What Does the Bible Say About Tattoos?

Reading Time: 5 mins

There is one verse in the Bible that talks about tattoos. In this article, Chad Bird explores the original Hebrew of that verse to see what light it sheds, looks at the verse in context, and discusses what application--if any--this verse has for Christians today.


What does the Bible say about tattoos? Is it right or wrong for a Christian to get one?


Let’s begin with a couple of general observations. First, the Bible doesn’t answer every question we might have, even questions that we may deem important. It does not tell us, for instance, which form of government is best for a nation, exactly how many angels there are, or what happened to the ark of the covenant when it disappeared.

Second, even when the Bible does answer a question, we need to be certain that the answer is addressed specifically to us and not to an individual, people group, or historic situation. For instance, is it okay to get a haircut? Nazarites were not allowed to cut their hair while they were in the time of their vow, but it would be nonsensical to apply “no haircuts” to believers today. Also, is pork an acceptable food? For Christians, yes, for we live under the new covenant, which is not governed by kosher and non-kosher foods. But when the Israelites were under the old covenant, the answer was No, for pork was a ritually unclean meat.

So, what about tattoos? What does the Bible say about them? And does the answer apply to us today?

The Prohibition in Leviticus

The pertinent passage is Leviticus 19:28, “You shall not make any cuts on your body for the dead or tattoo yourselves: I am the Lord.”

Let’s look at this passage in context, both its immediate and broader context. Let’s also take a peek at the Hebrew behind the English translation to see what light it sheds on the verse. We’ll begin with the Hebrew.

What Does the Hebrew Show Us?

The word translated as “tattoo” entails two words in Hebrew: k‘tovet (כְּתֹ֫בֶת) and qa‘aqa (קַעֲקַע). Both words occur only here in the Bible. The first, k‘tovet, is derived from the common stem/root k-t-b (כתב) which means to write or engrave or mark.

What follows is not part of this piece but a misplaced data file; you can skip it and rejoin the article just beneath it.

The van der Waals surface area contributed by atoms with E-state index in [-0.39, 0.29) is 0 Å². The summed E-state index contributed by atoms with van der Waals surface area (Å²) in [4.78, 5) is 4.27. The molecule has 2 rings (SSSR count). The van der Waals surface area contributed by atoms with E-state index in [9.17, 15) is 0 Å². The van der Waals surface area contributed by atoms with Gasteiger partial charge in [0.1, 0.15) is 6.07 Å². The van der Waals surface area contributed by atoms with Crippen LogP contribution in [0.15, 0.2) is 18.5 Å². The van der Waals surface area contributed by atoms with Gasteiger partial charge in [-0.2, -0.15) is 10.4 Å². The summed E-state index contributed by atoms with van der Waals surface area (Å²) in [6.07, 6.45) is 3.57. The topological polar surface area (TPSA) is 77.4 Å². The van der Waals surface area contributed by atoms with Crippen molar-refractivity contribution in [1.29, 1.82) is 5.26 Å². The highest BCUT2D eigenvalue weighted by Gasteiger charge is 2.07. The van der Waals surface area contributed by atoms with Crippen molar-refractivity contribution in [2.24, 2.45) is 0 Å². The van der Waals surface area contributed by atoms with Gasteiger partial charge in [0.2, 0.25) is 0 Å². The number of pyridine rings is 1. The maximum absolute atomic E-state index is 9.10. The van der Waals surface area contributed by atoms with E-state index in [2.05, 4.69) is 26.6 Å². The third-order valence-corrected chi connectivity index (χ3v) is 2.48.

The second, qa‘aqa, is much more difficult to pin down. The standard scholarly dictionary of biblical Hebrew defines it as “tattoo” but notes, “the exact meaning…is unknown; it could even be a simple decoration” (HALOT). The Dictionary of Biblical Languages with Semantic Domains defines qa‘aqa as “a marking of skin by incision, as a non-verbal sign of mourning.”

This leaves us in a bit of a quandary. We’re not even certain that “tattoo” is the correct translation of that Hebrew word. A literal translation of the latter half of Leviticus 19:28 might be, “A writing of tattoo you shall not give yourself.” Or it might be “A writing of incision you shall not give yourself.”

Therefore, we cannot speak with 100% certainty as to what this writing or marking looked like.

The Context

What about the context of this prohibition? How does that help us? Here, we can speak with greater certainty.

Let’s keep in mind the first half of the verse, “You shall not make any cuts on your body for the dead.” This prohibition against body-cutting and the prohibition in the latter half of the verse should be read as a unit.

What is cutting all about? In his Leviticus commentary, Old Testament scholar, John Kleinig, notes, “The practice of self-mutilation was common in mourning rites” (Jer. 16:6; 41:5; 47:5; 48:37).” Some ancient people expressed their grief outwardly, in shaving their heads or beards, wearing sackcloth, and gashing their bodies. Here, the Lord of Israel is saying to his people, “When you mourn, you shall not make gashes on your body like the peoples around you.”